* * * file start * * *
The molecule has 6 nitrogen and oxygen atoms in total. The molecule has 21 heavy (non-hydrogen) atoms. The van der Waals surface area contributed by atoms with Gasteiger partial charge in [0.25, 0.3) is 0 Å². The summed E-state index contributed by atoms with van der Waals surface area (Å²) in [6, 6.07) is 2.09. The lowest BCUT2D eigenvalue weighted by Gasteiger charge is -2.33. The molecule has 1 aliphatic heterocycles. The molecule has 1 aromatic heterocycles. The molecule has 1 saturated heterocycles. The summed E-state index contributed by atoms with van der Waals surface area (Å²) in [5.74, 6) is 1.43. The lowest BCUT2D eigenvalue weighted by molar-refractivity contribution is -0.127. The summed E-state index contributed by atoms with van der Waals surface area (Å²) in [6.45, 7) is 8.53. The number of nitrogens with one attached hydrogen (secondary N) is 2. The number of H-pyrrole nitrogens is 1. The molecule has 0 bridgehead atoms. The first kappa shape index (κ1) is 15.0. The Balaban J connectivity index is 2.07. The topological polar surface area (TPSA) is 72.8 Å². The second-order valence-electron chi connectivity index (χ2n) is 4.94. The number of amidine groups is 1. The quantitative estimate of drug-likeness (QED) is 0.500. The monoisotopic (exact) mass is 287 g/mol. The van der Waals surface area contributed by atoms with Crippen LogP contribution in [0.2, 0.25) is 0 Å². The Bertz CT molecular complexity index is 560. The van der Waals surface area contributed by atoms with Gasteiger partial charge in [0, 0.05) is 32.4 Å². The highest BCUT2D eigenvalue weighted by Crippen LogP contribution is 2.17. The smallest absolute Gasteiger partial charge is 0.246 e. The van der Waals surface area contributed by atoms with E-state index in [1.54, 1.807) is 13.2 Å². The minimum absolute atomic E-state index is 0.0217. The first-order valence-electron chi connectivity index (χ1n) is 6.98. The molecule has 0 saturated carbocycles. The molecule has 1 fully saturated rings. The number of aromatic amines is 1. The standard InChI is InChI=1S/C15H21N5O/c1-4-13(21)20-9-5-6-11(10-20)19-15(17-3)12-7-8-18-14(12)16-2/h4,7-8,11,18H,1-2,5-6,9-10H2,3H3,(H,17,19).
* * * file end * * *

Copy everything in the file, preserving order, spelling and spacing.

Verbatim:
The molecule has 6 nitrogen and oxygen atoms in total. The molecule has 21 heavy (non-hydrogen) atoms. The van der Waals surface area contributed by atoms with Gasteiger partial charge in [0.25, 0.3) is 0 Å². The summed E-state index contributed by atoms with van der Waals surface area (Å²) in [6, 6.07) is 2.09. The lowest BCUT2D eigenvalue weighted by Gasteiger charge is -2.33. The molecule has 1 aliphatic heterocycles. The molecule has 1 aromatic heterocycles. The molecule has 1 saturated heterocycles. The summed E-state index contributed by atoms with van der Waals surface area (Å²) in [5.74, 6) is 1.43. The lowest BCUT2D eigenvalue weighted by molar-refractivity contribution is -0.127. The summed E-state index contributed by atoms with van der Waals surface area (Å²) in [6.45, 7) is 8.53. The number of nitrogens with one attached hydrogen (secondary N) is 2. The number of H-pyrrole nitrogens is 1. The molecule has 0 bridgehead atoms. The first kappa shape index (κ1) is 15.0. The Balaban J connectivity index is 2.07. The topological polar surface area (TPSA) is 72.8 Å². The second-order valence-electron chi connectivity index (χ2n) is 4.94. The number of amidine groups is 1. The quantitative estimate of drug-likeness (QED) is 0.500. The monoisotopic (exact) mass is 287 g/mol. The van der Waals surface area contributed by atoms with Crippen LogP contribution in [0.2, 0.25) is 0 Å². The Bertz CT molecular complexity index is 560. The van der Waals surface area contributed by atoms with Gasteiger partial charge in [0, 0.05) is 32.4 Å². The highest BCUT2D eigenvalue weighted by Crippen LogP contribution is 2.17. The smallest absolute Gasteiger partial charge is 0.246 e. The van der Waals surface area contributed by atoms with E-state index in [1.54, 1.807) is 13.2 Å². The minimum absolute atomic E-state index is 0.0217. The first-order valence-electron chi connectivity index (χ1n) is 6.98. The molecule has 0 saturated carbocycles. The molecule has 1 fully saturated rings. The number of aromatic amines is 1. The standard InChI is InChI=1S/C15H21N5O/c1-4-13(21)20-9-5-6-11(10-20)19-15(17-3)12-7-8-18-14(12)16-2/h4,7-8,11,18H,1-2,5-6,9-10H2,3H3,(H,17,19).